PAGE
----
Reclined on a beach on the Garden Isle of Kaua’i, one could easily be forgiven for thinking they’ve reached the ultimate state of relaxation. Kaua’i is a great place for both spa junkies and first-time spa goers, not only because of the wealth of local botanicals, but also because the intense sun at these latitudes makes indoor activities healthier and more comfortable during the middle of the day.
Enter the Anara Spa at the Grand Hyatt Kaua’i. We had a chance to peek in on a visit some years ago and the outdoor lava rock showers and open air (yet still private) wet areas for men and women certainly appealed; on a return visit we were lucky enough to sample some of the services offered. As if Kaua’i herself weren’t relaxing enough, a stroll through the tradewind-cooled breezeways of the plantation-style building give an extra few moments to disconnect from the rest of the world and reset your senses in this almost otherworldly space – and we’re not even to the spa yet.
The spa menu reads like an ode to the Garden Isle and those who love her, featuring body treatments well-stocked in local minerals and botanicals for men, women, couples, and hapai(expecting) mothers, as well as more popular treatments such as lomilomi and hot stone massages, all designed around the central objective of lokahi (harmony). A warm Aloha from the staff and a speedy checkin process put you into the spa’s lap pool and further into the wet areas which each have their own whirlpool, spa amenities and wet and dry steam. Although not a huge mega spa, the intimate spaces still feel private, as only a few other spa-goers wander about in a similar trancelike state. Chocolate chips, almonds, and granola along with melon and cucumber water are set out for the munchers, in addition to local periodicals and similarly entrancing coverage of a local surf competition on the flat-screen television. A quick rinse in the lava rock showers serves as a subtle appetizer to the upcoming treatment.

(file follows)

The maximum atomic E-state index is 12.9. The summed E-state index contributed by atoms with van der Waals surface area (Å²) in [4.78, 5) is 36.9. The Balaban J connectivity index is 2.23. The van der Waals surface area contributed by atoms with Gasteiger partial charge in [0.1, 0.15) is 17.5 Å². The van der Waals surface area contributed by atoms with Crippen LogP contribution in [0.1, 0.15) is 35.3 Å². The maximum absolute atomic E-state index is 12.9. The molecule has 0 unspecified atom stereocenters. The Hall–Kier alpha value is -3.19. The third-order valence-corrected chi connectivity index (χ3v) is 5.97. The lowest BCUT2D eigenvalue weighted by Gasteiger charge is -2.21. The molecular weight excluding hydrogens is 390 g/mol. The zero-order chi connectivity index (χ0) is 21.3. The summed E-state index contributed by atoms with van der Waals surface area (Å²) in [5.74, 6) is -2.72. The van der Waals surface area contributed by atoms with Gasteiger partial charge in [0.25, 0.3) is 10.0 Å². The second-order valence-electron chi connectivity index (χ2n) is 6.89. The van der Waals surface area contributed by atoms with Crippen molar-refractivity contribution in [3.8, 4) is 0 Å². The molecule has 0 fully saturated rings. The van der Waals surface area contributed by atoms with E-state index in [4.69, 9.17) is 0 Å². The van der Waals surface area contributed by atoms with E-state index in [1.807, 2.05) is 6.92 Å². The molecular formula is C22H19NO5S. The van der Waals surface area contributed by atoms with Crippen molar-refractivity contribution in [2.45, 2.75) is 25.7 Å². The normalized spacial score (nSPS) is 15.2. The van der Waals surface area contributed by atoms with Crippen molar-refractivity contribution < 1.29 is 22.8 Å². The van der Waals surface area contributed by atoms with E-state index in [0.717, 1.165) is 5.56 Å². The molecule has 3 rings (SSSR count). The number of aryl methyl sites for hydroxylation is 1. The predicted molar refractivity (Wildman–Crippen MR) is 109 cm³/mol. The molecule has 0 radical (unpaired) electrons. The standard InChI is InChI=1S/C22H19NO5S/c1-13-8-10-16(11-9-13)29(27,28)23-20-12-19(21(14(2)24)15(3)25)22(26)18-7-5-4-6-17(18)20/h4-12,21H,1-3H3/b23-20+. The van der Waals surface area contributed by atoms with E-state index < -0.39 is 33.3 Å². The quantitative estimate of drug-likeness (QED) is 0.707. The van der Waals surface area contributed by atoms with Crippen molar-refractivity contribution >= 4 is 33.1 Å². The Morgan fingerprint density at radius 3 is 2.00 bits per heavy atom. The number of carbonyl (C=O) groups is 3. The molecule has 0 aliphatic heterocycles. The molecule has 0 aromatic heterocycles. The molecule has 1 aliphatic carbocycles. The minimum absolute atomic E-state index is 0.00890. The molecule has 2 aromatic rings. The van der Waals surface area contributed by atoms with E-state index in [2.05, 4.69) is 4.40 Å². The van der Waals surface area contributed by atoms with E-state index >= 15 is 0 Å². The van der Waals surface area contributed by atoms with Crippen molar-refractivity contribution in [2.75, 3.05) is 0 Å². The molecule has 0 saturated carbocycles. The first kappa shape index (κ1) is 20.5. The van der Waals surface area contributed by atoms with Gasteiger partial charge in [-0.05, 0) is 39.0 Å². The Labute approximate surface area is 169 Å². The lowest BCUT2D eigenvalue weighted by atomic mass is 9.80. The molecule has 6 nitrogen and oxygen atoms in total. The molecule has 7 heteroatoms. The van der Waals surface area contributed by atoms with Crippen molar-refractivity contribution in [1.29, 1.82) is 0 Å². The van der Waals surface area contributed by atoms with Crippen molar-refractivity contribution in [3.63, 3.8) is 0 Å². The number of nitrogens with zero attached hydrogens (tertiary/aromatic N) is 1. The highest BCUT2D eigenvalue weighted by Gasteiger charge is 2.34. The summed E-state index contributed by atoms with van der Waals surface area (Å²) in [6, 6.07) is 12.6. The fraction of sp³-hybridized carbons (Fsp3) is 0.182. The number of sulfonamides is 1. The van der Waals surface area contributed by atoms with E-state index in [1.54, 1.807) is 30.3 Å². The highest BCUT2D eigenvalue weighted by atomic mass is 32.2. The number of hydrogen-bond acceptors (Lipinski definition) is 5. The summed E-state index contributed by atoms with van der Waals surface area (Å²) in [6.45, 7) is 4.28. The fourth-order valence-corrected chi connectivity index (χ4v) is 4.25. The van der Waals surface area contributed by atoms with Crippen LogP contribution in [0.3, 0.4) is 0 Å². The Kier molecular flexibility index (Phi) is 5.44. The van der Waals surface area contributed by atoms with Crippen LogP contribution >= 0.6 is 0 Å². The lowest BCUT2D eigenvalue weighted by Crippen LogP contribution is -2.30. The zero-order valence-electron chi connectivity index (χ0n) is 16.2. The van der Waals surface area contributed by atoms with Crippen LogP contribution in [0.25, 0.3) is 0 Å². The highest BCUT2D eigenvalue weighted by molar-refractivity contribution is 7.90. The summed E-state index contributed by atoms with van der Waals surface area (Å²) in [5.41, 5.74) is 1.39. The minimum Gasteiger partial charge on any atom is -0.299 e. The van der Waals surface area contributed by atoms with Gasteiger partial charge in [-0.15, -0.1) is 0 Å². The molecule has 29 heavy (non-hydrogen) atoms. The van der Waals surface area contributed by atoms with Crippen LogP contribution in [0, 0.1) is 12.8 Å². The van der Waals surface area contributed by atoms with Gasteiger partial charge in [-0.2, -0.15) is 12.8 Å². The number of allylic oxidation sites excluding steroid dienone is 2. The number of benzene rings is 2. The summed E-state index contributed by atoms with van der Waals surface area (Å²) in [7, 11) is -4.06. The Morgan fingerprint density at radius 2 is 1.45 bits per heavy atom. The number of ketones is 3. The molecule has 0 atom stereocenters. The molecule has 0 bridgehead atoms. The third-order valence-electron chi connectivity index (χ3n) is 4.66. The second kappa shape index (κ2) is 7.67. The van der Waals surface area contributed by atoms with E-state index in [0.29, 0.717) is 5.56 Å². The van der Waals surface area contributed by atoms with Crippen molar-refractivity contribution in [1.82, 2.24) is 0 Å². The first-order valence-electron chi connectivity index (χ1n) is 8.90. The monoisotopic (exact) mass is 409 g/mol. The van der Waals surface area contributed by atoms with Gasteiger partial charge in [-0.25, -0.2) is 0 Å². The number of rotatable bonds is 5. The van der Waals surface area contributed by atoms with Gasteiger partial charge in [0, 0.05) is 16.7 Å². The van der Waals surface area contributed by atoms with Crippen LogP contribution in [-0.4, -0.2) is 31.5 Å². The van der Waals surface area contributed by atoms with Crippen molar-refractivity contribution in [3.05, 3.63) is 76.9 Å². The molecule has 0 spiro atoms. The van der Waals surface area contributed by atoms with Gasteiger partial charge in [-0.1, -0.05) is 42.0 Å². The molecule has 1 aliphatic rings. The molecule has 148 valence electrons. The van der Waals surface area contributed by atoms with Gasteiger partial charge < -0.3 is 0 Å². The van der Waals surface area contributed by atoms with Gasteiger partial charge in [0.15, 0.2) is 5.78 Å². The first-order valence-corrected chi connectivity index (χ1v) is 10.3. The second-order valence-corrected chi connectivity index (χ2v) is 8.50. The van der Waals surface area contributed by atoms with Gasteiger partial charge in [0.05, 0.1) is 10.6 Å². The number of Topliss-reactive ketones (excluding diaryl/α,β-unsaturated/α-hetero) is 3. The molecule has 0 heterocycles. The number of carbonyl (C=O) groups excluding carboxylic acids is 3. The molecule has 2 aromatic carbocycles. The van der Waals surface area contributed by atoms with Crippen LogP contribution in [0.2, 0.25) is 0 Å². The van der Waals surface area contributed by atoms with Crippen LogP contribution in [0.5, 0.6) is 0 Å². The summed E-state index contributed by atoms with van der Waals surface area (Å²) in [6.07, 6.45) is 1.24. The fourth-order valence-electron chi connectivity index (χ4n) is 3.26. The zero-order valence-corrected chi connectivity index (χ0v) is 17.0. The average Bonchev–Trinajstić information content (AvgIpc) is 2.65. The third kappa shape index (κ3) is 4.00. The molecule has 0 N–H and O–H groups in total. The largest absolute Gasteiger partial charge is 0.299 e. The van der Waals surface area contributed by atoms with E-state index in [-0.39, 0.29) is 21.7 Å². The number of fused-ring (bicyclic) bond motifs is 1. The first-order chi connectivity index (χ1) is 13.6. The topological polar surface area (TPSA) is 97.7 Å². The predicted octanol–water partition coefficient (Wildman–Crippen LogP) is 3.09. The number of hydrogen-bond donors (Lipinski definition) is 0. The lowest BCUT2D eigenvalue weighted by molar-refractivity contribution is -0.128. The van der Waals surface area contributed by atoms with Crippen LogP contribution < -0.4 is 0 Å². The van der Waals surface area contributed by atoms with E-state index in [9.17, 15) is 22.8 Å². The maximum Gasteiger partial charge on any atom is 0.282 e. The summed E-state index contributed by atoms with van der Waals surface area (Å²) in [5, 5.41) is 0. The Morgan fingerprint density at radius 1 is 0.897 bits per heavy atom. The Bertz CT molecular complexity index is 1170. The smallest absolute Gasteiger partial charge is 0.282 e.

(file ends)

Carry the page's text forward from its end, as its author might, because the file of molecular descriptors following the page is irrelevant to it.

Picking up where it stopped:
Traditional treatment rooms line the exterior of the spa around the perimeter of the co-ed lap pool, but our Kaua’i Clay treatment today (part of the “Hawaiian Escapes” line of 110 minute packages offered by the spa) will take place in one of the garden hales (pronounced hah-lay; wood and grass huts with private garden shower). But first, there’s a large communal garden hale set with comfortable chairs and ceiling fans surrounded by a wall of tropical foliage. More ice water is available, and on the morning of our visit we were delighted to find house-made macaroons, coconut carrot bread and stone fruit bars available under glass before our treatment (a good idea for most, as the chemical changes in the muscle tissues brought about by body treatments are best experienced after a light collation).
A friendly attendant appeared to provide the first portion of the treatment right there in the large hale, a large round copper foot bath filled with the utterly correct temperature of hot water to which was added aromatic crystals of ginger and other bold fragrances which could be scrubbed along the bottom of the foot bath to exfoliate. A scented cold towel was offered for the face and eyes for greater relaxation, and the purple orchid on the tray was subtle but much-appreciated detail. The attendant was also prepared to outfit each guest with a memory bracelet of woven grass with a wooden bead which would absorb the lotions used during the treatment, serving as a fragrant souvenir.